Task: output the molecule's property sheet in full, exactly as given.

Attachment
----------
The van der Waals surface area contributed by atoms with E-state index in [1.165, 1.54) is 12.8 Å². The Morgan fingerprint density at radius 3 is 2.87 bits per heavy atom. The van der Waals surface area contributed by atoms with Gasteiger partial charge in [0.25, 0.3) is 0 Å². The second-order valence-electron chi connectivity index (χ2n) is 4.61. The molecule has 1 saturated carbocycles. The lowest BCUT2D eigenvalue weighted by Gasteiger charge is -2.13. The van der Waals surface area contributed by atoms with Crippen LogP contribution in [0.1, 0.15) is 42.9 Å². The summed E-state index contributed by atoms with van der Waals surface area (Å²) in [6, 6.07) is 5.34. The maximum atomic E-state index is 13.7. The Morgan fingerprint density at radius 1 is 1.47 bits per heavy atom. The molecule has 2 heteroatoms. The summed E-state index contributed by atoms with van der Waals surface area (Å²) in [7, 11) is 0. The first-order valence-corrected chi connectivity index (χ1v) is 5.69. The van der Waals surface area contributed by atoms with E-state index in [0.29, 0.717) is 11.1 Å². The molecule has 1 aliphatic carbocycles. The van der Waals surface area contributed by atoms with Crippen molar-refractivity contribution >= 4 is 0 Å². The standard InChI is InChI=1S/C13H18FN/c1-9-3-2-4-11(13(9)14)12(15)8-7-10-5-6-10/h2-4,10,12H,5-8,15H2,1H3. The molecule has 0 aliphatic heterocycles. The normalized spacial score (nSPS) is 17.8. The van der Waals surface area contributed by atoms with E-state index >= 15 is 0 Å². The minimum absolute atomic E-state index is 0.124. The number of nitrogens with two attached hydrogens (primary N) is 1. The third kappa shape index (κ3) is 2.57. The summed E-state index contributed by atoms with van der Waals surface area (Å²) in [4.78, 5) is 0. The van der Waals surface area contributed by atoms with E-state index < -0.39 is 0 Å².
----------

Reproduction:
The van der Waals surface area contributed by atoms with E-state index in [1.165, 1.54) is 12.8 Å². The Morgan fingerprint density at radius 3 is 2.87 bits per heavy atom. The van der Waals surface area contributed by atoms with Gasteiger partial charge in [0.25, 0.3) is 0 Å². The second-order valence-electron chi connectivity index (χ2n) is 4.61. The molecule has 1 saturated carbocycles. The lowest BCUT2D eigenvalue weighted by Gasteiger charge is -2.13. The van der Waals surface area contributed by atoms with Crippen LogP contribution in [0.1, 0.15) is 42.9 Å². The summed E-state index contributed by atoms with van der Waals surface area (Å²) in [6, 6.07) is 5.34. The maximum atomic E-state index is 13.7. The Morgan fingerprint density at radius 1 is 1.47 bits per heavy atom. The molecule has 2 heteroatoms. The summed E-state index contributed by atoms with van der Waals surface area (Å²) in [7, 11) is 0. The first-order valence-corrected chi connectivity index (χ1v) is 5.69. The van der Waals surface area contributed by atoms with E-state index in [0.29, 0.717) is 11.1 Å². The molecule has 1 aliphatic carbocycles. The van der Waals surface area contributed by atoms with Crippen molar-refractivity contribution >= 4 is 0 Å². The standard InChI is InChI=1S/C13H18FN/c1-9-3-2-4-11(13(9)14)12(15)8-7-10-5-6-10/h2-4,10,12H,5-8,15H2,1H3. The molecule has 0 aliphatic heterocycles. The normalized spacial score (nSPS) is 17.8. The van der Waals surface area contributed by atoms with E-state index >= 15 is 0 Å². The minimum absolute atomic E-state index is 0.124. The number of nitrogens with two attached hydrogens (primary N) is 1. The third kappa shape index (κ3) is 2.57. The summed E-state index contributed by atoms with van der Waals surface area (Å²) in [4.78, 5) is 0. The van der Waals surface area contributed by atoms with E-state index < -0.39 is 0 Å².